It would be pushing coincidence a bit too far to imagine that Saul's conversion experience on the road to Damascus was just an internal vision, if Jmmanuel (alias Jesus) was in the vicinity of Damascus at that time as traditions indicate. Indeed, the version of the event in Acts 9:1-9 indicates that the men with Saul, as well as Saul, heard the voice of "Jesus" speaking to him. And the light that temporarily blinded Saul is also an indication that a real, physical confrontation of some sort occurred. The Talmud of Jmmanuel (TJ) indicates that the writer of Luke/Acts extracted this first version of the event from the TJ, while altering it somewhat, and that his second and third versions (Acts 22:6-11 and 26:12-18) lie progressively farther from the truth in their attempts to turn the event into an internal vision that occurred at noon. Paul's own mention of the event, in 1 Cor 15:5-8, speaks of his own experience in the same terms as those of the apostles who had seen their Master after the crucifixion, not referring to it as any vision.

The TJ indicates that Jmmanuel, after sending for his brother, Judas-Thomas, and also for Judas Iscariot to join him in Damascus, became aware, through unspecified means (probably his prophetic ability), that Saul was soon coming to Damascus to track down the two men and return them to Jerusalem in shackles. It was a full week's trip to travel afoot from Jerusalem to Damascus. From a friend who was knowledgeable in "secret things that involved powders, salves and liquids, which smelled bad," Jmmanuel acquired the chemical ingredients necessary to prepare a display of fireworks. This probably included sulfur, magnesium, charcoal and saltpeter (potassium nitrate). The TJ states that after a day's journey outside of Damascus he waited in the rocks two days for Saul to appear along with his group of men.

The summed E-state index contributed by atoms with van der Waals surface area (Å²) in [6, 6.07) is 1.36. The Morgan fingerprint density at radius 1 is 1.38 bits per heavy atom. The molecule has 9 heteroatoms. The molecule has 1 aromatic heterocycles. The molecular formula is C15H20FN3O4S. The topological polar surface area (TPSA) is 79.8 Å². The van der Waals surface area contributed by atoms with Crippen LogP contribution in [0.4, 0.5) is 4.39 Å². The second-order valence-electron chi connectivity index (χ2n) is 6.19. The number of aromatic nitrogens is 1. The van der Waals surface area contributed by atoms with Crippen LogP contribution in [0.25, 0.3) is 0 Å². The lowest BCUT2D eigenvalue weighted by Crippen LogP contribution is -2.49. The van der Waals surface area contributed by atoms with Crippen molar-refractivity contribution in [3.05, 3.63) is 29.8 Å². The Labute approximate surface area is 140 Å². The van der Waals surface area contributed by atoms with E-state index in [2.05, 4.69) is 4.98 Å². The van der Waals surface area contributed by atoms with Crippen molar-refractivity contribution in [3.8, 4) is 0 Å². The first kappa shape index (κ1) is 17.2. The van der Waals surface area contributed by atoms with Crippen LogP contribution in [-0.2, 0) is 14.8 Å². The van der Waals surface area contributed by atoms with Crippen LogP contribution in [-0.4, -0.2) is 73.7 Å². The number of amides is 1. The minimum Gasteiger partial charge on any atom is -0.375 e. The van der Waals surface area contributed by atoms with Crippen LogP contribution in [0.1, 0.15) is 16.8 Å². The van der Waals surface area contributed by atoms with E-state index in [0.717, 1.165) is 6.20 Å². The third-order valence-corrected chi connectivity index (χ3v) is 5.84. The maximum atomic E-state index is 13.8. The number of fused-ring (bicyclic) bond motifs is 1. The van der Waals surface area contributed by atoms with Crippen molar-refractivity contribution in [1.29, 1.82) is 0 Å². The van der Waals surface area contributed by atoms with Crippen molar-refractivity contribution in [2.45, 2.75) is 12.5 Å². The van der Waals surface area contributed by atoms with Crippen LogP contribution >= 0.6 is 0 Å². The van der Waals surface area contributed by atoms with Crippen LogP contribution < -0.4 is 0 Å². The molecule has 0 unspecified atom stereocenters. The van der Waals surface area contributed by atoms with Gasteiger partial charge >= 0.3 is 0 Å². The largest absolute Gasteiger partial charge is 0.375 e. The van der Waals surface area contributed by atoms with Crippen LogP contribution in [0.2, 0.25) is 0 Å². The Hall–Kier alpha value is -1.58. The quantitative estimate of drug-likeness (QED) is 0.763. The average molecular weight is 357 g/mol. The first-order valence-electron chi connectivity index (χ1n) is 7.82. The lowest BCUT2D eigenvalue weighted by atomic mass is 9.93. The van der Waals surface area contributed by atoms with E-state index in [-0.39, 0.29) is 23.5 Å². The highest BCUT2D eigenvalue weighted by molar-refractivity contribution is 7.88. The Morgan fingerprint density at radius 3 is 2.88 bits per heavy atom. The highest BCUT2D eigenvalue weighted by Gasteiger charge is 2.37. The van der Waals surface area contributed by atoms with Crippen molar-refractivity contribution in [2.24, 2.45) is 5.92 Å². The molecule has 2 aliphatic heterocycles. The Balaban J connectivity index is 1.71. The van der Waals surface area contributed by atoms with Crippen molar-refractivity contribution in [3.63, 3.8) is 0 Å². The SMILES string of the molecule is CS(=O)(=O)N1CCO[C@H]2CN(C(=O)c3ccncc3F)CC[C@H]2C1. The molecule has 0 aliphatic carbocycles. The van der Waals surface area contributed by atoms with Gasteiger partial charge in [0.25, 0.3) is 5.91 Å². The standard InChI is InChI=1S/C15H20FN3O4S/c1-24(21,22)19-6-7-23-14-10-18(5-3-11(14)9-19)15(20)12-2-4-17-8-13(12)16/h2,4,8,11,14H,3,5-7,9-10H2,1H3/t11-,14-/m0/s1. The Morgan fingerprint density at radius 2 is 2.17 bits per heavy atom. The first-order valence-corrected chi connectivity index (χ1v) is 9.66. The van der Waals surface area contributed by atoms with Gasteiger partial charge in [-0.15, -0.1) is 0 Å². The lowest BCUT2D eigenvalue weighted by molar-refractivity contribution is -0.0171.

However, it was at night that Saul and his men came by there, and although the TJ says that Jmmanuel saw "a large group of armed men coming," one must presume that he could sense this much, including the presence of Saul, through his capability of clairvoyance or remote sensing. It is not surprising that it was night when the group was traveling, for, as has been noted, "Most overland travel in biblical Palestine likely sought to avoid the oppressive heat of the day. There is some evidence to suggest that especially noncaravan travel may have been nocturnal" (Beitzel, 1985).

At the appropriate moment Jmmanuel struck a fire, threw it down into his chemical concoction alongside the road, and from behind a large rock, stirred it with a long stick, causing a bright, flaring, smoking illumination. Then Jmmanuel called out to Saul, asking why he was persecuting his disciples, and identified himself by voice. He was not visible, it being nighttime, and because he must have been situated on the opposite side of the fireworks from Saul and his men and partially hidden by the rocks. After a few more words Jmmanuel retreated back to Damascus, while Saul and his men lingered, waiting to get over their temporary blindness, which, however, for Saul lasted for three days due to his having stared the most intently into the bright light, trying to see the source of the voice that was addressing him. Not long after this event, Jmmanuel sent for his mother Mary to join him in Damascus, and about a month later the four of them set out on their long journeys, with Saul no longer being the arch persecutor he had previously been.